I don't go to Hee Lai Ton (aka Sheraton) Restaurant very often when I am back in KL, even though it is one of my favourite Chinese restaurants. It's mainly a proximity issue - it takes 10-15 minutes to drive to my other favourite Chinese restaurant Sin Kee, in Sri Gombak, and about 30-40 minutes to drive to Hee Lai Ton, in Seri Kembangan. Also, compared to Sin Kee, Hee Lai Ton is posher, and the food is better, but more expensive. Therefore, adding the fact that I am normally only in KL for a few weeks, I rarely get to dine at Hee Lai Ton more than once per trip home.
I don't think I've ever had anything at this restaurant that I didn't like - but I am pretty sure that I've only tried maybe 20% of their dishes. Like most normal Chinese restaurants in KL, there's no menu - if there is, it's either written on a board in Chinese characters and/or no one uses it anyway. My marginal grasp of spoken Mandarin and Cantonese and illiteracy in Chinese makes trying to order something new a little bit of challenge, but I have developed a simple solution. Now, when I am in the mood for something new, I just pick a course (i.e. pork, fish, tofu, vege, etc) and ask the waitstaff to recommend something. Then I wait until they name an unfamiliar dish that sounds good and then I quickly interject with "That! I want that!". You have to be quick though, otherwise you'll get into the whole, "No...the one you said before that....nope...before that...." Then, if you get lucky and get something you really like, the challenge is to try to remember what it was called.
My visits are so rare and far in between that by the time I actually go, I would have been dreaming about a particular dish for days/weeks. So you'll have to forgive me if I tend to fall back on the familiar favourites - trying something new is too risky and just doesn't occur to you when there are specific desperate cravings to satisfy.
When I am not in the mood for novelty, there are always the tried and true. The restaurants in KL are so widespread (in suburbs with complicated routes/access) that unless it's in the neighbourhood or you're desperate for a feed in unfamiliar territory, I think it's rare for KL-ites to visit a restaurant that hasn't been recommended to them in some way. My point is, most people already know what dishes are good at a particular restaurant (whether by word of mouth, reputation, media reviews, etc), even if they are dining there for the first time. My father's business associate brought us to Hee Lai Ton and did all the ordering, and even though I don't remember what we had that first time, I am am pretty sure that when we went back ourselves, what we ordered was based on his recommendations.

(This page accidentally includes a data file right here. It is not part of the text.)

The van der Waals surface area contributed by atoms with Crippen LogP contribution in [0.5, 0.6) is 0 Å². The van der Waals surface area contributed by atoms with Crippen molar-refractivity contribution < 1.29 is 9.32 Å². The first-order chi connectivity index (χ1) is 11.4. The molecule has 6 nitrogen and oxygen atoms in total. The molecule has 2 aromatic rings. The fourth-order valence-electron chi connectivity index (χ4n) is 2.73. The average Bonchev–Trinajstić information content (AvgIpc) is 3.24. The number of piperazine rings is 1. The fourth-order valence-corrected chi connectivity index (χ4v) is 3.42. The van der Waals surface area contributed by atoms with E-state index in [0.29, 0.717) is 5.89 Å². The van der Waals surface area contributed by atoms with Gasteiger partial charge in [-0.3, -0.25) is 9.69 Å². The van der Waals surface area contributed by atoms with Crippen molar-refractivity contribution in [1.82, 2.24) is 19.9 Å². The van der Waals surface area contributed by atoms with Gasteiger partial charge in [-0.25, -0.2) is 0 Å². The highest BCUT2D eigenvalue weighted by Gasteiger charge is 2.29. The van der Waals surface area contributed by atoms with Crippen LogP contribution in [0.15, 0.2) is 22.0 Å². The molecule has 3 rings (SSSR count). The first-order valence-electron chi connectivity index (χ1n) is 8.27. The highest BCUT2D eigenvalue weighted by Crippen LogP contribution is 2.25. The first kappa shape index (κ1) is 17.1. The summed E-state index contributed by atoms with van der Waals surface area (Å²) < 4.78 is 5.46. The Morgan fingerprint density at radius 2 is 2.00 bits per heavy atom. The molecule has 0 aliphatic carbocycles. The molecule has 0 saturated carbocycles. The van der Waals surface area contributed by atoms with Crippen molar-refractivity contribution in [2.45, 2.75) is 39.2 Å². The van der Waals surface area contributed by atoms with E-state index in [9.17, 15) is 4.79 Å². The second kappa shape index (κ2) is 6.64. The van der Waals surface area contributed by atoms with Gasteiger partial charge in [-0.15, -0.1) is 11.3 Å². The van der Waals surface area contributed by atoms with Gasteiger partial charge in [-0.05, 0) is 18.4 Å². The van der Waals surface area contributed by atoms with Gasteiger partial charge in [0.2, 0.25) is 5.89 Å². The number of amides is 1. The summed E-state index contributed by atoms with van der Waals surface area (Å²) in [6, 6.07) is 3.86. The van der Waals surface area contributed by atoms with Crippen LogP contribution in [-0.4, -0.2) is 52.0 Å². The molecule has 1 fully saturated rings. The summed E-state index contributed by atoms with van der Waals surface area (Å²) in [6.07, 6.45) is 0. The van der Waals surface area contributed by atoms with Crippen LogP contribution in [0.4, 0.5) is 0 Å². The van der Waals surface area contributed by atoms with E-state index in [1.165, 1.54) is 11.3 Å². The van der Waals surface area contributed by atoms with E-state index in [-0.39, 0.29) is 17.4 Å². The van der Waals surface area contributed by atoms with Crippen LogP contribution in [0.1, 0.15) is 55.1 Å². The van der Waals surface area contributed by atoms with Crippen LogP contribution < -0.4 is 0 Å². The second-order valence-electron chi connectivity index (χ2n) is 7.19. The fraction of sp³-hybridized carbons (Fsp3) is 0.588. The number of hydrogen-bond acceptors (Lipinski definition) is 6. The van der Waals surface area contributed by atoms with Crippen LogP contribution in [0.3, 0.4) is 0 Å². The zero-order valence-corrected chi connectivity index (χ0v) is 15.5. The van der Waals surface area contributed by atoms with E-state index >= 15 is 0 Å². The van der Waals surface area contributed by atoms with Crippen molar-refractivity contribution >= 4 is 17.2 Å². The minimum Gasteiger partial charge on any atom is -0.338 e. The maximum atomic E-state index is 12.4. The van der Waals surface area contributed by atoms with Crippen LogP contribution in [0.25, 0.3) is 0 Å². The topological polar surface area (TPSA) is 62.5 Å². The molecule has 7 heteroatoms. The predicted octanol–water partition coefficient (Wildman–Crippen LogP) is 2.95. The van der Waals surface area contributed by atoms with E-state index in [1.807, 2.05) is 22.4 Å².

Below are the dishes that I had at Hee Lai Ton during my last trip home. They include two of my absolute favourite dishes, the 'Yan Lei Har' (Indonesian style prawns) and the 'Har Cheong Kuat' (Pork Ribs).
PS: They also do a good 'yee sang' during Chinese New Year, that my mom likes.
'Yan Lei Har' (Indonesian style prawns): For the record, I don't know if this is actually Indonesian, but that's what they call it. Once I tried to order it by asking for the 'curry prawn' dish and was corrected by the waitstaff. Succulent prawns in beautifully rich curry sauce, contrasted nicely with crispy/chewy slices of 'you char kway'.
Okay, I am pretty sure this was one of the "That one!" dishes I ordered. It looks like 'Choy Heong' tofu, but I know that wasn't what it was called. I dont remember it being particularly good or bad, so I guess it doesn't really matter. This style of tofu, with the meat sauce, is one of my favourites and Sin Kee does it quite well.
Har Cheong Kuat (Pork Ribs): 'Kuat' means bone or rib in Cantonese, but I don't know what 'Har Cheong' means. This is one of their signature dishes. These ribs are incredibly, incredibly tasty, juicy and tender. I cannot think/write about them without salivating. A lot of deep fried things have are tasty on the outside and kinda boring on the inside - not these ribs. The meat is deliciously flavoured right to the bone and the delightful, savoury, light crisp exterior is so tasty that it makes you want to lick it all over before actually eating it. Goes beautifully with the tangy chili dipping sauce.
Standard stir fried asparagus with garlic. Unlike in NZ, we don't seem to get the big fat asparaguses in Malaysia - they're all slim, young shoots like above.
Another 'specialty'. Mangoes are seasonal, relatively expensive and good ones are hard to come by. Most Chinese restaurants serve a fruit platter for 'dessert', which usually comprises of watermelon, honey dew and papaya slices. Hee Lai Ton also serves the usual fruit platter but has made mangoes their speciality. There are always boxes of mangoes stacked next to their 'bar'. Usually their mangoes are good, but on this particular occasion, the mangoes were somewhat bland and lacked the sweetness and sourness that, to me, together with the firmness of the flesh, is the definition of a good mango.
Hee Lai Ton (Sheraton) Restaurant
No 12 Jalan Muhibbah 3